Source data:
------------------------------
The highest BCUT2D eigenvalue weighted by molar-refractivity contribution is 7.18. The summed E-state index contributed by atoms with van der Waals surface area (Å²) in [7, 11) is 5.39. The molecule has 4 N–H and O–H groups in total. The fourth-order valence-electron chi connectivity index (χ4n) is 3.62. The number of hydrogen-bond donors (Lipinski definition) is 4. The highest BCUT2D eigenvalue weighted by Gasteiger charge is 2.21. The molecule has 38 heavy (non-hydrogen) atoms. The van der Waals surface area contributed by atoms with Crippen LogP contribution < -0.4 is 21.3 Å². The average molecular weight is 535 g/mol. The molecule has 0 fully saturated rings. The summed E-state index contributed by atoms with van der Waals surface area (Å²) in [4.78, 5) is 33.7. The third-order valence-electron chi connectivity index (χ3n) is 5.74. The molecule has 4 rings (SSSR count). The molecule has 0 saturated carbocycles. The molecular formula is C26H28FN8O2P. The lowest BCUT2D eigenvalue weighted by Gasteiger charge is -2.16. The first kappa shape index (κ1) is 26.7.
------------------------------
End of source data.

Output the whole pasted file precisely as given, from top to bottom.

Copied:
The highest BCUT2D eigenvalue weighted by molar-refractivity contribution is 7.18. The summed E-state index contributed by atoms with van der Waals surface area (Å²) in [7, 11) is 5.39. The molecule has 4 N–H and O–H groups in total. The fourth-order valence-electron chi connectivity index (χ4n) is 3.62. The number of hydrogen-bond donors (Lipinski definition) is 4. The highest BCUT2D eigenvalue weighted by Gasteiger charge is 2.21. The molecule has 38 heavy (non-hydrogen) atoms. The van der Waals surface area contributed by atoms with Crippen LogP contribution < -0.4 is 21.3 Å². The average molecular weight is 535 g/mol. The molecule has 0 fully saturated rings. The summed E-state index contributed by atoms with van der Waals surface area (Å²) in [4.78, 5) is 33.7. The third-order valence-electron chi connectivity index (χ3n) is 5.74. The molecule has 4 rings (SSSR count). The molecule has 0 saturated carbocycles. The molecular formula is C26H28FN8O2P. The lowest BCUT2D eigenvalue weighted by Gasteiger charge is -2.16. The first kappa shape index (κ1) is 26.7.